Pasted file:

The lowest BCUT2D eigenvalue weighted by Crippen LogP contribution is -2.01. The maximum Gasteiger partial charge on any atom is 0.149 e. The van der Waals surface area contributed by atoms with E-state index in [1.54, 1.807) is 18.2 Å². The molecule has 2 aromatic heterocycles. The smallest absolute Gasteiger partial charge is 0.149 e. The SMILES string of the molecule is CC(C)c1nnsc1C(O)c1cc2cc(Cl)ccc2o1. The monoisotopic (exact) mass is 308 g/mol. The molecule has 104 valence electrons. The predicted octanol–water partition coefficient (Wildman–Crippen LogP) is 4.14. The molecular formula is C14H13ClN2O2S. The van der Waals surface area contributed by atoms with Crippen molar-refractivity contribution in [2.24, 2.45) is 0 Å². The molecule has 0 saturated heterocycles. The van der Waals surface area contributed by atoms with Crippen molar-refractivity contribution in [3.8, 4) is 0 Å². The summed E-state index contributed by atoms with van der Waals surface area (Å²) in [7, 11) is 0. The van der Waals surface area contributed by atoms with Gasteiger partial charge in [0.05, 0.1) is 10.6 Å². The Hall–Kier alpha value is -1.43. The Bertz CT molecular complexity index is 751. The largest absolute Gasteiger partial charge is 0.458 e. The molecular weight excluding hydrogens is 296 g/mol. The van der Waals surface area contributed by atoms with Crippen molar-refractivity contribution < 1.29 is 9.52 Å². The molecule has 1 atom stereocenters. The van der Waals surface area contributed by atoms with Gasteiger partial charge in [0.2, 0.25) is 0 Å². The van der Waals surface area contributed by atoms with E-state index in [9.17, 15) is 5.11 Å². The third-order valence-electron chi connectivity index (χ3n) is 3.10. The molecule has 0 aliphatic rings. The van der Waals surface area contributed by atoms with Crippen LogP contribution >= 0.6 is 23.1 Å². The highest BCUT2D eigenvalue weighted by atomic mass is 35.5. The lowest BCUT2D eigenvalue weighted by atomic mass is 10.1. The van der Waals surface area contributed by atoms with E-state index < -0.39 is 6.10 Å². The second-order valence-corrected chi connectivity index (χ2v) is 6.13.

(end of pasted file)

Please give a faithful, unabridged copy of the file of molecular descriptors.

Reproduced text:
The lowest BCUT2D eigenvalue weighted by Crippen LogP contribution is -2.01. The maximum Gasteiger partial charge on any atom is 0.149 e. The van der Waals surface area contributed by atoms with E-state index in [1.54, 1.807) is 18.2 Å². The molecule has 2 aromatic heterocycles. The smallest absolute Gasteiger partial charge is 0.149 e. The SMILES string of the molecule is CC(C)c1nnsc1C(O)c1cc2cc(Cl)ccc2o1. The monoisotopic (exact) mass is 308 g/mol. The molecule has 104 valence electrons. The predicted octanol–water partition coefficient (Wildman–Crippen LogP) is 4.14. The molecular formula is C14H13ClN2O2S. The van der Waals surface area contributed by atoms with Crippen molar-refractivity contribution in [2.24, 2.45) is 0 Å². The molecule has 0 saturated heterocycles. The van der Waals surface area contributed by atoms with Crippen molar-refractivity contribution in [3.8, 4) is 0 Å². The summed E-state index contributed by atoms with van der Waals surface area (Å²) in [7, 11) is 0. The van der Waals surface area contributed by atoms with Gasteiger partial charge in [0.05, 0.1) is 10.6 Å². The Hall–Kier alpha value is -1.43. The Bertz CT molecular complexity index is 751. The largest absolute Gasteiger partial charge is 0.458 e. The molecular weight excluding hydrogens is 296 g/mol. The van der Waals surface area contributed by atoms with Crippen molar-refractivity contribution < 1.29 is 9.52 Å². The molecule has 1 atom stereocenters. The van der Waals surface area contributed by atoms with Gasteiger partial charge in [0.2, 0.25) is 0 Å². The van der Waals surface area contributed by atoms with E-state index in [9.17, 15) is 5.11 Å². The third-order valence-electron chi connectivity index (χ3n) is 3.10. The molecule has 0 aliphatic rings. The van der Waals surface area contributed by atoms with Crippen LogP contribution >= 0.6 is 23.1 Å². The highest BCUT2D eigenvalue weighted by atomic mass is 35.5. The lowest BCUT2D eigenvalue weighted by atomic mass is 10.1. The van der Waals surface area contributed by atoms with E-state index < -0.39 is 6.10 Å². The second-order valence-corrected chi connectivity index (χ2v) is 6.13.